Technology has never played a more critical role in the financial services industry. To keep pace, it’s imperative that CIOs position their IT organizations to move faster and better serve their clients. At SunTrust, we’ve been hyper-focused on changing the way we deliver products and technologies to our clients and teammates. We strive to be closer to our clients and be more precise and agile around the problems we’re trying to solve for them.
To do this, we have pioneered a concept we call the Business Accelerator in IT. Our Business Accelerator stack is made up of five layers: cloud, modular architecture, DevOps, agile development, and design thinking. Each plays a critical role in allowing us to better serve our clients and to move faster.
Here’s how we’re approaching the Business Accelerator, and some lessons we’ve learned along the way:
Many organizations today are improving their use of cloud technologies, but too much of the focus tends to be on development, testing, and infrastructure. Cloud in the context of our Business Accelerator is focused on real workloads and leveraging cloud technology to more actively manage utilization and provisioning. The ultimate goal is to be able to use platforms and services when we need them rather than build out that capacity.
To get there, we had to examine our core assets in order to understand our ideal migration path to the cloud. Like many other financial services organizations, for us, that meant looking at the risk associated with our platforms and factors such as business continuity, resilience, and key financial applications. This analysis enabled us to determine which of our workloads could exist on a public cloud or multiple public cloud providers, which needed to be on a Platform-as-a-Service cloud provider, and which workloads we didn’t want to have anywhere but within our own firewall and manage from a private cloud perspective.
Defining the method, framework, and migration thought process is where we are today, and we’re making a lot of progress in some areas and having good conversations in others. But what’s important to note is that this can’t be driven by a technology-only team. It has to be a combination of business and technology stakeholders – including product, operations, strategy, legal, risk, audit, and data governance.
I’m not saying you need 5,000 people to make every decision as it relates to cloud. But in order to build the right framework, you need to have the right conversations from the outset. For us, that meant bringing all of these people to the table to kick off our strategy and work through initial questions.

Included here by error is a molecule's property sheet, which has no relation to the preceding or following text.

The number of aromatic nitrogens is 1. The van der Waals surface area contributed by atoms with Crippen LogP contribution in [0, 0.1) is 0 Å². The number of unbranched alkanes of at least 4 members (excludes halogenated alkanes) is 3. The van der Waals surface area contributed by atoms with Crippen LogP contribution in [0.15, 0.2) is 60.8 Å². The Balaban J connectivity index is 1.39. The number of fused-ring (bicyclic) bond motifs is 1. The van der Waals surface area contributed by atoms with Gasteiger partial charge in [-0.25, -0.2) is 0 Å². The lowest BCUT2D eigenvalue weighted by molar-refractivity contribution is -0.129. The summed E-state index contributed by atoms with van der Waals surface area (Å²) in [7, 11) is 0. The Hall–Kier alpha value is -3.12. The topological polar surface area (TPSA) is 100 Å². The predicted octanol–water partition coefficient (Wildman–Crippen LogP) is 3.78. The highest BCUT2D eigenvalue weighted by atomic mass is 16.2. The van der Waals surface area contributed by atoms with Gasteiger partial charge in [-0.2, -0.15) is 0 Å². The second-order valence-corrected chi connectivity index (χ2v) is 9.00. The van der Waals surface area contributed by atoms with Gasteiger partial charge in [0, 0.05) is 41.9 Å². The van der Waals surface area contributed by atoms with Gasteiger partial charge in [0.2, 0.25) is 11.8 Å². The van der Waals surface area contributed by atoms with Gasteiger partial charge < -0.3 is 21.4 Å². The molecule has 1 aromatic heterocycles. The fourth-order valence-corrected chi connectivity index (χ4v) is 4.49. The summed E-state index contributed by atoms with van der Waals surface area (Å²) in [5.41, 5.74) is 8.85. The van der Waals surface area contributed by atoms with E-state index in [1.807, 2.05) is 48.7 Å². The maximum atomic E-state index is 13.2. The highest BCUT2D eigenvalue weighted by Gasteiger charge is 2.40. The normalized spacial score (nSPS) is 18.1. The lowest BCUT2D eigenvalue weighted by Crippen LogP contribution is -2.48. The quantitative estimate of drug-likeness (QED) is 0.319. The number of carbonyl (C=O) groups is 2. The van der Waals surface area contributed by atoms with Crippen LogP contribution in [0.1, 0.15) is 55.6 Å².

A lot of organizations today are moving away from the traditional point-to-point solutions and services-oriented architectures (SOA) toward microservices and APIs. But, in order to make that transition, you really need a more modular way of looking at the overall architecture. That’s where modular architecture comes into the Business Accelerator stack.
If you’re a company that’s been in existence for many years, you undoubtedly have legacy platforms, systems, and applications. That is the case for SunTrust, and it created some complexity in terms of moving toward modular architecture. We had to take into consideration the business value of these legacy platforms, the various architecture roadmaps across all lines of the business, and integration concerns.
In other words, it’s easy for a bunch of architects to draw on a board and say, “Here’s what a modular architecture looks like.” The hard part is making the migration happen in conjunction with existing programs and projects that are delivering business value.
But, for us, figuring this out was important. Traditional SOAs are centrally managed and governed, and after a while, they become bottlenecks. As soon as you move to APIs and microservices, you eliminate those bottlenecks – the governance can become much more decentralized, and that allows for a lot more flexibility. That’s the heart of the reason why we want to move towards modular architecture.